Perhaps in the world’s destruction it would be possible at last to see how it was made. Oceans, mountains. The ponderous counterspectacle of things ceasing to be. The sweeping waste, hydroptic and coldly secular. The silence.
That night in the hospital I walked in and out of the hospice ward ten or twenty times, and my eyes and hands moved through the necessary tasks. Well into the night and deeper in my brain, it came to me that as hospital workers, we were being paid to trail along behind Death as he escorted frail, wasted bodies over difficult miles, dragging their loved ones along with him. My job was to meet the traveling party at its designated way stations and faithfully provide fresh supplies for the journey. When the weary group disappeared over the horizon, we turned back, knowing that another agonized family would be arriving soon.
The doctors, nurses, and I didn’t cry because the bewildered husbands and stricken daughters were crying enough for all of us. Helpless and impotent against the awesome power of Death, we nonetheless bowed our heads in the pharmacy, injected twenty milliliters of salvation into a bag of tears, blessed it again and again, and then carried it like a baby to the hospice and offered it up. The drug would flow into a passive vein, the family would draw close, and a cup of fluid might be temporarily removed from their ocean of pain.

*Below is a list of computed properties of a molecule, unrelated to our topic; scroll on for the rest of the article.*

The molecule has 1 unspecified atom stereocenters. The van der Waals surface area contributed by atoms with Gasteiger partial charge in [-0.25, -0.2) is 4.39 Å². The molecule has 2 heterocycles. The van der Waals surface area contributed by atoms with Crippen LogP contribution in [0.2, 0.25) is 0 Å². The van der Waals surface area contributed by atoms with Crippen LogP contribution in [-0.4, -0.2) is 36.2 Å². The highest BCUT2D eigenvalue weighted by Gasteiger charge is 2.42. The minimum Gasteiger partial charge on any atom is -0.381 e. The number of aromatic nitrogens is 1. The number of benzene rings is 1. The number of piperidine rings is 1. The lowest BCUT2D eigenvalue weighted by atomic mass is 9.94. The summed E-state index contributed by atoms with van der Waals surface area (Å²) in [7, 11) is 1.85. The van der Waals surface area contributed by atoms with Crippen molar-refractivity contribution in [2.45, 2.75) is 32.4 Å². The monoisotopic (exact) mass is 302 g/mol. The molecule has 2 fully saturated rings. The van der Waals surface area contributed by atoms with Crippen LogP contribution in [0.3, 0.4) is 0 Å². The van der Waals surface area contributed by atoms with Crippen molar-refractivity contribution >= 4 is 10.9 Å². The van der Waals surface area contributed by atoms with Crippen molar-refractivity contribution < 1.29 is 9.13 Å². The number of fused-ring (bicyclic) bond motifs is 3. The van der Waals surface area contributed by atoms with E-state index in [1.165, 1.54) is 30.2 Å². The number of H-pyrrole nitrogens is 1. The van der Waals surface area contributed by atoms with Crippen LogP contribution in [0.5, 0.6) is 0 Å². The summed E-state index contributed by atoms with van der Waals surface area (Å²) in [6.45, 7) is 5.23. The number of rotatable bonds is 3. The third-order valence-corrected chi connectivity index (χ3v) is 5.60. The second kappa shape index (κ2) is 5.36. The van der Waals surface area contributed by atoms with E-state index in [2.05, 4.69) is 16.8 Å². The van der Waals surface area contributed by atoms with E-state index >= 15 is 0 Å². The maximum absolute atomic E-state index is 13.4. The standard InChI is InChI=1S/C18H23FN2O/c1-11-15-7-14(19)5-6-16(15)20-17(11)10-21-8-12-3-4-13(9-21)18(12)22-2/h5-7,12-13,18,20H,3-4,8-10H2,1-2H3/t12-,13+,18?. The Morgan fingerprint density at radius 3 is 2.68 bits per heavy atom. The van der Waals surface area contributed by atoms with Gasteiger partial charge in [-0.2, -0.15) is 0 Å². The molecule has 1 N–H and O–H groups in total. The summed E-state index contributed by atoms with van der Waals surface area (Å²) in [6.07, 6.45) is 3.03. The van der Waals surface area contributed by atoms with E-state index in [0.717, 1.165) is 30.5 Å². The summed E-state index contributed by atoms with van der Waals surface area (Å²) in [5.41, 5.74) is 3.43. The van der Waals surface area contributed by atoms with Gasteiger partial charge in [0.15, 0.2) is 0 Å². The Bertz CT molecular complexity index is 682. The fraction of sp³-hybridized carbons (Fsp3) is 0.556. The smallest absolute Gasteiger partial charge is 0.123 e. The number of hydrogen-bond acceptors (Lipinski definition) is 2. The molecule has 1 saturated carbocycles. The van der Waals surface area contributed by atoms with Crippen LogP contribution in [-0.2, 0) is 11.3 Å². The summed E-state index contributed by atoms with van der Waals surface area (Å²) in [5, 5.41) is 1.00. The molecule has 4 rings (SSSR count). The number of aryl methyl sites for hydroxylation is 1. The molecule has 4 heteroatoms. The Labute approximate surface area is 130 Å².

If fire dwells secretly in snow, how can I escape burning?
It was smaller than I had expected — as places reconstructed from borrowed memories inevitably are — and also duller and dustier. Memories sharpen the past; it is reality that decays.
“The families who gather around their beloved—their beloved whose sheared heads contained battered brains—do not usually recognize the full significance, either. They see the past, the accumulation of memories, the freshly felt love, all represented by the body before them. I see the possible futures, the breathing machines connected through a surgical opening in the neck, the pasty liquid dripping in through a hole in the belly, the possible long, painful, and only partial recovery—or, sometimes more likely, no return at all of the person they remember.”
I am forced to render some order to the events of my life, to say it began here, and then because of this, that happened, and this is how the end connects to the beginning, and so here I am.
Perhaps this is why you are blind to all that is before you. History’s truths are only ever understood looking through the backwards lens, seeing its consequences take root.